Canada Markets

November Canola looking to Punch through Resistance

Cliff Jamieson
By  Cliff Jamieson , Canadian Grains Analyst
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Despite the challenges faced in the canola market, the November contract moved above resistance for the third time in four sessions on Monday, while reaching fresh highs in the uptrends seen on both the daily and weekly charts. The first study shows daily momentum indicators in over-bought territory, leaving the market vulnerable to a sudden change in direction, while spreads ended mixed on Monday. (DTN graphic by Nick Scalise)

The canola future continues to ignore the bearish factors in the marketplace, while basis is doing all the heavy-lifting in terms of matching current supply with demand.

In advance of Tuesday's Statistics Canada Production of principal field crop report, a Commodity News Service poll reported by indicates an expected range of production of 15.9 to 20 million metric tons, which compares to the 17.23 mmt production estimated in 2015 and the 2013 record production of 18.551 mmt. 2016 could easily see a record crop, with some talk that production could even exceed 20 mmt on the Prairies.

Along with the talk of a large crop comes ongoing concerns over looming dockage changes required in exports to China which could impact roughly 40% of Canada's export program. As well, DTN's Five-Year Seasonal Index chart would suggest we are just ahead of a period of normal seasonal weakness which sees prices drift lower over September.

Despite these concerns, the November canola contract challenged resistance at $471.80/mt for the fourth consecutive day, although has fallen back to close near the mid-point of the range each day. Today's move saw a fresh high reached in the uptrend seen on the daily chart, while also breaking above the range traded over the past five weeks. The resistance at $471.80/mt represents the 33% retracement of the move from the June high to the July low, while a breach of this level would then see this price face resistance of the contract's 50-day moving average and the 38.2% retracement of the same downtrend at $476.50/mt.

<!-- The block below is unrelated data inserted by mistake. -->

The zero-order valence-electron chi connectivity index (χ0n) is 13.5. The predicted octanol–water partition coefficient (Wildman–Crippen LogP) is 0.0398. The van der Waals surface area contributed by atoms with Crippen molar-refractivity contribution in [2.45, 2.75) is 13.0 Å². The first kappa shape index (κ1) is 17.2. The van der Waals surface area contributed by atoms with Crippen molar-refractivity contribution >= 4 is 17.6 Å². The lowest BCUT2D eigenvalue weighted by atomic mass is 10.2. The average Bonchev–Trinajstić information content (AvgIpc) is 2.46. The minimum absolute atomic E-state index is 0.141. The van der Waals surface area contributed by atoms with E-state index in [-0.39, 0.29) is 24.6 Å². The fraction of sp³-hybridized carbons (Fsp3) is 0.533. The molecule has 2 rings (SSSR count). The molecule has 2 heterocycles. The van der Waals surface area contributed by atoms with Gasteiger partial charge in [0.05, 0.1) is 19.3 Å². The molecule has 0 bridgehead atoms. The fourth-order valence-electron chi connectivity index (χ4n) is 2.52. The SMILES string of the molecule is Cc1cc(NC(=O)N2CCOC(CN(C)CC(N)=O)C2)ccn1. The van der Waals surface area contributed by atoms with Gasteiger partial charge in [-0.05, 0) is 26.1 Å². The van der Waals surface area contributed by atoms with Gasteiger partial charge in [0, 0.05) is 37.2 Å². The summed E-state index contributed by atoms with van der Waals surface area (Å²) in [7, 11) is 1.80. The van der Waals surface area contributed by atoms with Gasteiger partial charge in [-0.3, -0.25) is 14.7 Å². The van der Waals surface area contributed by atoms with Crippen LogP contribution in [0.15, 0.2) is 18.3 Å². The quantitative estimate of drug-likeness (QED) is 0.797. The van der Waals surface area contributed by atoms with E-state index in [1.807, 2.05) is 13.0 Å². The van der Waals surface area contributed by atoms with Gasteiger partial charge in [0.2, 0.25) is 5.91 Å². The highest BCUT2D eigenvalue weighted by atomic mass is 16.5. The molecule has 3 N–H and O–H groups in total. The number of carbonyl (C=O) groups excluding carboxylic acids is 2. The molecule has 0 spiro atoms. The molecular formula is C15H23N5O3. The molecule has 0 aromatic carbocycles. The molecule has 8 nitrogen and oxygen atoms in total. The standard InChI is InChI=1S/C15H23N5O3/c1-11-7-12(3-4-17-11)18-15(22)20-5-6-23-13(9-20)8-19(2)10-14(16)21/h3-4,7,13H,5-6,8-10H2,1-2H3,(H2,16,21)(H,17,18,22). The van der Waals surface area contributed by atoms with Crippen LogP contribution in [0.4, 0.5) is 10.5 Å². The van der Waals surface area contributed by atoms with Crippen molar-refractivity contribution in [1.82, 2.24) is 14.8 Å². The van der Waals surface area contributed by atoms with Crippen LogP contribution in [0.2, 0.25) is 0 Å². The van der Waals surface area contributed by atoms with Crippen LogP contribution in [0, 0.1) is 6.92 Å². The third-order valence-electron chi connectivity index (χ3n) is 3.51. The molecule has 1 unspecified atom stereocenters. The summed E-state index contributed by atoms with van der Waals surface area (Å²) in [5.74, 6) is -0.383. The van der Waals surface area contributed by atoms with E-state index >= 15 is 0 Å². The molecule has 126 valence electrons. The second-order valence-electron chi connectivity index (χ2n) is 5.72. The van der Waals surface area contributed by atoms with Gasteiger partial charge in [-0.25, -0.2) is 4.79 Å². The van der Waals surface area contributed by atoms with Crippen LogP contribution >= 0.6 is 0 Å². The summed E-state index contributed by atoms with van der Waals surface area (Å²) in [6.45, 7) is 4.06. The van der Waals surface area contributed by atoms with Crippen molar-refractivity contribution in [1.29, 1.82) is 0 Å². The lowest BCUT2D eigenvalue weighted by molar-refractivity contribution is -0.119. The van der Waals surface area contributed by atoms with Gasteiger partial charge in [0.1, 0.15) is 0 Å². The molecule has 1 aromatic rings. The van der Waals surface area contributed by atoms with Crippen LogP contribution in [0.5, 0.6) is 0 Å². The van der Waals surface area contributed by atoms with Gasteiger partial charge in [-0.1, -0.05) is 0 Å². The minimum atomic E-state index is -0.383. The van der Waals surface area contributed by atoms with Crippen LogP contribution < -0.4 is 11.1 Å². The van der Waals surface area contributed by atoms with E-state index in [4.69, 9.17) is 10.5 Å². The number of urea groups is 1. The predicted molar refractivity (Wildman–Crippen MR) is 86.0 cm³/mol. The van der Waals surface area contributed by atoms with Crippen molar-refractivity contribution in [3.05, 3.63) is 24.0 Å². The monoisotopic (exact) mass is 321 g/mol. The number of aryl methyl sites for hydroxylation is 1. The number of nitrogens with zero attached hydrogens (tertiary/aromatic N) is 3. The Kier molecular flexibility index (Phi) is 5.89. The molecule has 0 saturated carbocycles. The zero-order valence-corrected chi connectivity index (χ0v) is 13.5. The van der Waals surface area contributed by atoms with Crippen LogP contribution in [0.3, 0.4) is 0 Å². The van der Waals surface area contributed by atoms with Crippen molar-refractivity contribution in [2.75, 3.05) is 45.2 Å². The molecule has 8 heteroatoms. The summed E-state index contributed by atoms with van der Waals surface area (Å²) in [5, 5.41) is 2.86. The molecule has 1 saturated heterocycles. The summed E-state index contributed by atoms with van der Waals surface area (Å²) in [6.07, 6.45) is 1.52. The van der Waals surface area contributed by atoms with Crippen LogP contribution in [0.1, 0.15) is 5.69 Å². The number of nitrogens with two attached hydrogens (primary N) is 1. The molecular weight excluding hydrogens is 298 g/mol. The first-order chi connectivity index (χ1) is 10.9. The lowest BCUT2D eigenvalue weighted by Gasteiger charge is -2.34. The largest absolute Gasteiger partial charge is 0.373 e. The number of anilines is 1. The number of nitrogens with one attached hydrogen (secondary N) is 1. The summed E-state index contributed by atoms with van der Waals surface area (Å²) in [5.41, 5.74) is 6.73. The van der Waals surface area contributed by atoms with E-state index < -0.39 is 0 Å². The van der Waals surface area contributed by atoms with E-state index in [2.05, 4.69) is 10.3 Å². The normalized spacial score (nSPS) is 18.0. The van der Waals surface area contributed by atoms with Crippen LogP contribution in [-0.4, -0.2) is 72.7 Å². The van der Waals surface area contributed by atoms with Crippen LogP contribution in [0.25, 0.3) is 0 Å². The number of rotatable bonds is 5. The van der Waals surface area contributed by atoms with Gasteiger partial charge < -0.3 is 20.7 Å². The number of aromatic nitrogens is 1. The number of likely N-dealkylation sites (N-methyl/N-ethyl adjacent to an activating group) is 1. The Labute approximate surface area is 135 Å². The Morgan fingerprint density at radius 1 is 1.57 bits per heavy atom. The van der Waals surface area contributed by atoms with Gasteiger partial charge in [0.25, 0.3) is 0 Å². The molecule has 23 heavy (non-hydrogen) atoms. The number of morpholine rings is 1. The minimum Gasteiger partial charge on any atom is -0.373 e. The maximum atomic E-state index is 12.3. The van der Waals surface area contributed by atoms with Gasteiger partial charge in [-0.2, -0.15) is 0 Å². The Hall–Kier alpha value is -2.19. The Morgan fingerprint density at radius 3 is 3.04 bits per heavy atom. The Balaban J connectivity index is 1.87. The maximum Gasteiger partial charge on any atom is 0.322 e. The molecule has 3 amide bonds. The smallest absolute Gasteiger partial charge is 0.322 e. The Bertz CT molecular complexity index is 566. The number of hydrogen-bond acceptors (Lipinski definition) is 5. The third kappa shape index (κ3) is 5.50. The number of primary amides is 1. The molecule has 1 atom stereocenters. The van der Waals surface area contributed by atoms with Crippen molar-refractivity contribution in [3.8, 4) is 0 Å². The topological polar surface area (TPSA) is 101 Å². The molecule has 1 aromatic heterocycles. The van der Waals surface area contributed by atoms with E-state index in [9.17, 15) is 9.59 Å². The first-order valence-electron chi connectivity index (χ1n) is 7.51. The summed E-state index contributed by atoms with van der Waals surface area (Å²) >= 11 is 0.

The spreads closed mixed Monday, as seen on the lower study, with the nearby Nov/Jan spread ending $.20/mt weaker at minus $6.50/mt, while the carry in the Jan/March and the March/May future was pared or the spreads narrowed, a signal of a less-bearish response by commercial traders. Cost of carry calculations point to a neutral sentiment by commercial traders in the nearby Nov/Jan spread with futures spreads late in the crop year signaling a bullish sentiment for the May/July spread and a near-bullish sentiment in the March/May spread, defined as the spread representing less than 33% of commercial carry.

While the futures market may be showing confusing signs, this is not the case with basis. The average prairie basis weakened slightly to $39.58/mt under the November, the weakest calculated since May 2014 as the Prairies dealt with the impacts of a record 2013 crop and the railway failures that followed. This time last year this same spread was calculated at roughly $20 under, roughly half of what is seen today, based on available internet bids.

Tuesday's Statistics Canada report will be released at 8:30 ET on Tuesday, while may set the tone for trade going forward.

DTN 360 Poll

This week's poll asks whether you believe we've seen the lows in grain futures. You can weigh in with your thoughts on this poll question, found at the lower-right side of your DTN Home Page.

Cliff Jamieson can be reached at

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